Building the Ultimate Green Kitchen

Not to be confused with vinyl, linoleum is an all-natural flooring product made of renewable materials like linseed oil, pine rosins, and wood that’s been ground up into a kind of flour. Often referred to as the “40-year floor” because of its durability, it was invented in 1860 by rubber manufacturer Frederick Walton, and remained popular until the 1950s, when inexpensive synthetic flooring (like vinyl) was introduced. Due in large part to the green movement, linoleum is back. It’s available in many colors, and because it’s sold in tiles, you can mix and match to create patterns.

Linoleum is durable, easy to clean, and should last you at least 40 years if maintained properly. If you get rid of it, it’s biodegradable. And the manufacturing process has little to no impact on the environment.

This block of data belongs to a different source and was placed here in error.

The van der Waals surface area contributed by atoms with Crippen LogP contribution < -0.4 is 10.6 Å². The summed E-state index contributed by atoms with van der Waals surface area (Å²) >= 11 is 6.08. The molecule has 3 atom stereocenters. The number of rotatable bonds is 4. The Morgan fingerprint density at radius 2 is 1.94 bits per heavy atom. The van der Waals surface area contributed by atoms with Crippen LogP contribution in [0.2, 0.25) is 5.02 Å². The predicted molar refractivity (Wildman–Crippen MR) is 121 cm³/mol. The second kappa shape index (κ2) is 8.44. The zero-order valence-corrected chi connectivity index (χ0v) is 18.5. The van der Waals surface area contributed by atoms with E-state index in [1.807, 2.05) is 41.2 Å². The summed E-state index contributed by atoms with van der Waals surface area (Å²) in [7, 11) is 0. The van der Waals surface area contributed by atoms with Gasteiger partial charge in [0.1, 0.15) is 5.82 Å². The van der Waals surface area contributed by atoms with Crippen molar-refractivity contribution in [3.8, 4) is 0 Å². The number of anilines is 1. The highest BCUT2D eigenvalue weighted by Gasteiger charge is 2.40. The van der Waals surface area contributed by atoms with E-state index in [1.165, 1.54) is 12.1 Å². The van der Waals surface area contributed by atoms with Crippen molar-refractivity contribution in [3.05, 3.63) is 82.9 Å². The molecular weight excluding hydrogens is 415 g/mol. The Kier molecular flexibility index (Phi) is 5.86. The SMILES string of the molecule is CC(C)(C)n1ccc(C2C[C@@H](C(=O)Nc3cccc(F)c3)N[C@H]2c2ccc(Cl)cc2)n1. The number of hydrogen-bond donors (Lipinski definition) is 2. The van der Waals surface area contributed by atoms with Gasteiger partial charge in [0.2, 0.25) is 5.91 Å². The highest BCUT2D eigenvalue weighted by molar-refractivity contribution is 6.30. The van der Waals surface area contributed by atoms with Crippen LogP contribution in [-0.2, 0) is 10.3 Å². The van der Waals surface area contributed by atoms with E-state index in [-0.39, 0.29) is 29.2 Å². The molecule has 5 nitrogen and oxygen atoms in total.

The downsides at the moment are that all linoleum is made in Europe, so it travels a distance to get here. And some people don’t like linoleum’s strong linseed-oil smell. The scent goes away as the oil oxidizes over time.

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This linoleum line was developed by the Swiss floor-covering manufacturer Forbo. It is the linoleum of choice for green retailers, says Taja di Leonardi, owner of EcoHome Improvement. Forbo controls 90 percent of the $40 million U.S. linoleum market, and has earned numerous awards and certifications for its sustainability practices. $5.50 to $7.50 per square foot.

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Marmoleum Click

Prefinished squares and planks built with a tongue-and-groove system allow you to “click” the panels into place. So, in theory, you could install it yourself with no glue. Only you’d have to cut the panels to make them fit when you got to the edges of your floor. $5.50 to $7.50 per square foot.

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In the late 1990s the flooring giant Armstrong bought German company Deutsche Linoleum Werke, the second-largest linoleum manufacturer in the world. Armstrong’s linoleum is sold in sheets rather than tiles, and must be glued down on an extremely flat service, so you’ll definitely need a professional installer. $2 to $3 per square foot.

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